fications, adult owned,
extended warranty. Call
Waylon 904-652-6369

Alive or Dead 237-1657
Call 813-1325


The BEST Place to START Your
JAX-Area Home Search
Jacksonville's Best Website for V-
Veterans & Active Duty Military'

We have it all:
Cash Rebates to YOU of up to $800!
Search for ALL properties for sale with PHOTOS
NO Money Down & NO Closing Costs Guaranteed!*
Free VA loan pre-qualification NO application fees
Info about your $8,000 1st-time homebuyer credit
and so much more... 997-8064

This is the VERY BEST TIME
to be a VA homebuyer. Integrity -
Log on now to get started. Home & Financordeails.
It's SIMPLE, FREE & with NO OBLIGATION. Uicensed FL Real Estate
& Mortgage Broker

_ _I _ _ _




THE MIRROR, NS MAYPORT, I II I ,, August 6, 2009 19

FDIC is Recruiting in

Jacksonville, Florida

Federal Deposit Insurance Corporation, FDIC, is opening a Temporary Satellite

Office in the Baymeadows area of south Jacksonville, FL, Available temporary

positions require experience and skills in one of the following areas:

(Education will not be substituted for required experience.)

I Banking Operations
I Asset or Loan Management
I Contract Oversight Management
I Financial Analysis
I Public Relations
I Human Resources
I Fair Lending/Compliance Analysis*

I Asset or Institution Marketing
I Loan Workouts
I Deposit Insurance Determination
I Accounting
I Information Technology
I Bank Examination (Risk/Compliance)*
I Loan Analysis*

*These skills are not needed in Jacksonville, FL; however, they are
needed in other FDIC locations nationwide.

For more information,
including the
online application
process, contact
FDIC's Call Center at


FDIC is an equal opportunity employer.




AII 11111I1|II

To list your dealership,
please call


Before you buy, shop these local dealerships first!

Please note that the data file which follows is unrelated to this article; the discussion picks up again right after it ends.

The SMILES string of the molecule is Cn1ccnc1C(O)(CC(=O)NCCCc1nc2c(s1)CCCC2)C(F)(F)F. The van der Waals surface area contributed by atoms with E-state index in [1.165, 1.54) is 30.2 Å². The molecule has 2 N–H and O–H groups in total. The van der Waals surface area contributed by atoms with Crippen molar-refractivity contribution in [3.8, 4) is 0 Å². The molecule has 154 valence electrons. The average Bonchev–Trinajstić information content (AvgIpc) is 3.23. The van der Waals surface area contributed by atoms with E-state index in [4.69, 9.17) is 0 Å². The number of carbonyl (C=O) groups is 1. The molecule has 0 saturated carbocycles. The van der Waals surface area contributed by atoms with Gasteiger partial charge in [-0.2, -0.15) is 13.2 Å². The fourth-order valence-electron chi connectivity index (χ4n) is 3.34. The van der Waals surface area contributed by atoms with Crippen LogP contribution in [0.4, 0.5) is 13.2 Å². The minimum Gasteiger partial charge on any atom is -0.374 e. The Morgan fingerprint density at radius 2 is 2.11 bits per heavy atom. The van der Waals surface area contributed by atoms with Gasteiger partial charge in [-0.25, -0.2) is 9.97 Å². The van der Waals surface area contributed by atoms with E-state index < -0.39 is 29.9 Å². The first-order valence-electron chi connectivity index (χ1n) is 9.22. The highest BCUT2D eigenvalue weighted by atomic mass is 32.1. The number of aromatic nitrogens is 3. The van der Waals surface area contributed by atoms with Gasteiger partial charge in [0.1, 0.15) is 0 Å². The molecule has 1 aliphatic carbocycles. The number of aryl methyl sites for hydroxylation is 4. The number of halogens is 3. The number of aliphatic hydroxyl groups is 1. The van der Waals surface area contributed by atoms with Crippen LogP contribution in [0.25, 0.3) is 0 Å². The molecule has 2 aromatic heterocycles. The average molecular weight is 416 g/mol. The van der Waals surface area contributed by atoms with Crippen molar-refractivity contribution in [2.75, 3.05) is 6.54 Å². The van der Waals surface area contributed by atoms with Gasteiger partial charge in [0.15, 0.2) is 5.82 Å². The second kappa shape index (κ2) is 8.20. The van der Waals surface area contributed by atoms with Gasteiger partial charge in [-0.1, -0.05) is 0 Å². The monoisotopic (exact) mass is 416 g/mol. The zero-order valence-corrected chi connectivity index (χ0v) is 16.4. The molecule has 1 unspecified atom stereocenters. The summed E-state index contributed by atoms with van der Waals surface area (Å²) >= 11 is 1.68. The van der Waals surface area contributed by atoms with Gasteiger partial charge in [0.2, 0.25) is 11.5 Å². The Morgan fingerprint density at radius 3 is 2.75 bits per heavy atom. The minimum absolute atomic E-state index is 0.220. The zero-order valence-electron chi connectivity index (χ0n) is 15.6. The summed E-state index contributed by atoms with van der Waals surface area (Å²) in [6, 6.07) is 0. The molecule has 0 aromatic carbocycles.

9850 Atlantic Blvd.

6914 Blanding Blvd

Green Cove Springs

4660 Southside Blvd. 642-6060

2250 US1 South

4700 Southside Blvd. 642-5111

1550 Cassat Ave.
Green Cove Spings 264-4502
1166 Blanding Blvd. 272-2200

2255 US1 South 797-4567

3494 Philips Hwy. 398-3036

2330 US1 South 354-4421

Green Cove Springs 264-2416

9A & BAYMEADOWS. 493-0000

1-95 Exit 373, Fern Bch.

2330 US1 South 354-4421

9A & BAYMEADOWS. 493-0000

Green Cove Springs 264-2416

7233 Blanding Blvd. 777-5500

1-95 Exit 373, FernBch.

1672 Cassat Ave. 384-6561

1-95 N. Eit 129 (Yulee)

Green Cove Springs 264-4502

At The Avenues
10720 Philips Hwy.

9650 Atlantic Bld. 725-3060

7700 Blanding Blvd. 777-3673

11503 Phillips Hwy 854-4826

Green Cove Springs
2250 US1 South

1325 CassatAve. 899-1900

11333Phillips Hwy. 370-1300

4660 Southside Blvd. 642-6060

10980 Atlantic Blvd. 642-0200

2330 US 1 South 354-4421

Green Cove Springs
9A & BAYMEADOWS. 493-0000

1-95 Eit 373, Fer Bch.

6373 Blanding Blvd.

10259 Atlantic Blvd. 721-5000

7040 Blending Blvd 77-5100

4620 Southside Blvd. 6424100

7700 Blanding Blvd. 777-3673

9850 Atlantic Bld. 725-0911

6916 Blanding Blvd. 779-0600

10231 AtlanticBlvd. 724-1080

7018 Blanding Bld.

9875 Atlantic Blvd. 725-0911

1810 Cassat Ave.

7447 Blanding Blvd. 269-9400

Green Cove Springs

2250 US1 South

11503 Phillips Hwy.

10100 Atlantic Blvd. 725-9155

6501 Youngerman Circle.

1310 Cassat Ave. 389-4561

9850 Atlantic Blvd. 725-0911
11401 Philips Hwy. 322-5100

2525 Philips Hwy. 396-5486

Commeral Leasng Since 195
2810 St. Augustine Rd. 398-5000

10231 AtlanticBlvd. 722-1694

9875 Atlantic Blvd.


11401 Philips Hwy.

6833 Beach Bld.

10211 Atlantic Bld.

10384 Atlantic Blvd.

9910 Atlantic Bld.

:i f o r e y tu'Lb1' E l i i i p' it e s e l o c a [d1 e [ l [ rs h i p s fi rst!

000% -I"



Besides protecting our country, military

personnel stationed in our communities

donated 650,620 hours of volunteer

service in Northeast Florida and

Southeast Georgia last year. Their time

was given to community organizations,

church groups, youth activities, scouting

and more.

Thank you!





t i



Aft. ^









THE MIRROR, NS MAYPORT, I1. .I I,, August 6, 2009


'>* \


-A b



--~~~~~~ C- c ~ *~Y" .Ui